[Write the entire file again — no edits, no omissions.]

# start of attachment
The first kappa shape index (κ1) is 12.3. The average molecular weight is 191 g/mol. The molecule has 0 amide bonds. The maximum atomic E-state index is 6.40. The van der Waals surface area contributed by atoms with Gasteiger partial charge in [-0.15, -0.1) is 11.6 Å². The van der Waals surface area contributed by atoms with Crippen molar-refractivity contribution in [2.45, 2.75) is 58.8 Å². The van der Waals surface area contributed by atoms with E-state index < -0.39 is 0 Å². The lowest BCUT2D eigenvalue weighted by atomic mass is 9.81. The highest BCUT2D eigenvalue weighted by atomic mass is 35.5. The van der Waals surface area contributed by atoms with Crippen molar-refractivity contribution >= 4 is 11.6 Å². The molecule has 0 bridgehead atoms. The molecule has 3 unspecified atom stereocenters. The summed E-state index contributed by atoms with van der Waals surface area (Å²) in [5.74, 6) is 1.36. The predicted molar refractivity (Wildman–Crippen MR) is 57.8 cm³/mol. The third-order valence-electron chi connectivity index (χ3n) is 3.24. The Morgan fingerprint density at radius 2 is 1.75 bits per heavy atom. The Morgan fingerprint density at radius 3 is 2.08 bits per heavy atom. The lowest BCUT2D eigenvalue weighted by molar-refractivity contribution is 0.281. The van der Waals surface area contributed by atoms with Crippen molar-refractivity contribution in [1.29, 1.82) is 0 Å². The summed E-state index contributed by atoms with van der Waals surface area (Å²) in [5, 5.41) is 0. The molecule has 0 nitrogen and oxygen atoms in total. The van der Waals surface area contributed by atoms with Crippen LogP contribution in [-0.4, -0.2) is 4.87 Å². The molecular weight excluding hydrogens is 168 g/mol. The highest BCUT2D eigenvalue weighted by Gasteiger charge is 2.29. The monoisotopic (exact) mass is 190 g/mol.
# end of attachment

The first kappa shape index (κ1) is 12.3. The average molecular weight is 191 g/mol. The molecule has 0 amide bonds. The maximum atomic E-state index is 6.40. The van der Waals surface area contributed by atoms with Gasteiger partial charge in [-0.15, -0.1) is 11.6 Å². The van der Waals surface area contributed by atoms with Crippen molar-refractivity contribution in [2.45, 2.75) is 58.8 Å². The van der Waals surface area contributed by atoms with E-state index < -0.39 is 0 Å². The lowest BCUT2D eigenvalue weighted by atomic mass is 9.81. The highest BCUT2D eigenvalue weighted by atomic mass is 35.5. The van der Waals surface area contributed by atoms with Crippen molar-refractivity contribution >= 4 is 11.6 Å². The molecule has 0 bridgehead atoms. The molecule has 3 unspecified atom stereocenters. The summed E-state index contributed by atoms with van der Waals surface area (Å²) in [5.74, 6) is 1.36. The predicted molar refractivity (Wildman–Crippen MR) is 57.8 cm³/mol. The third-order valence-electron chi connectivity index (χ3n) is 3.24. The Morgan fingerprint density at radius 2 is 1.75 bits per heavy atom. The Morgan fingerprint density at radius 3 is 2.08 bits per heavy atom. The lowest BCUT2D eigenvalue weighted by molar-refractivity contribution is 0.281. The van der Waals surface area contributed by atoms with Crippen molar-refractivity contribution in [1.29, 1.82) is 0 Å². The summed E-state index contributed by atoms with van der Waals surface area (Å²) in [5, 5.41) is 0. The molecule has 0 nitrogen and oxygen atoms in total. The van der Waals surface area contributed by atoms with Crippen LogP contribution in [-0.4, -0.2) is 4.87 Å². The molecular weight excluding hydrogens is 168 g/mol. The highest BCUT2D eigenvalue weighted by Gasteiger charge is 2.29. The monoisotopic (exact) mass is 190 g/mol.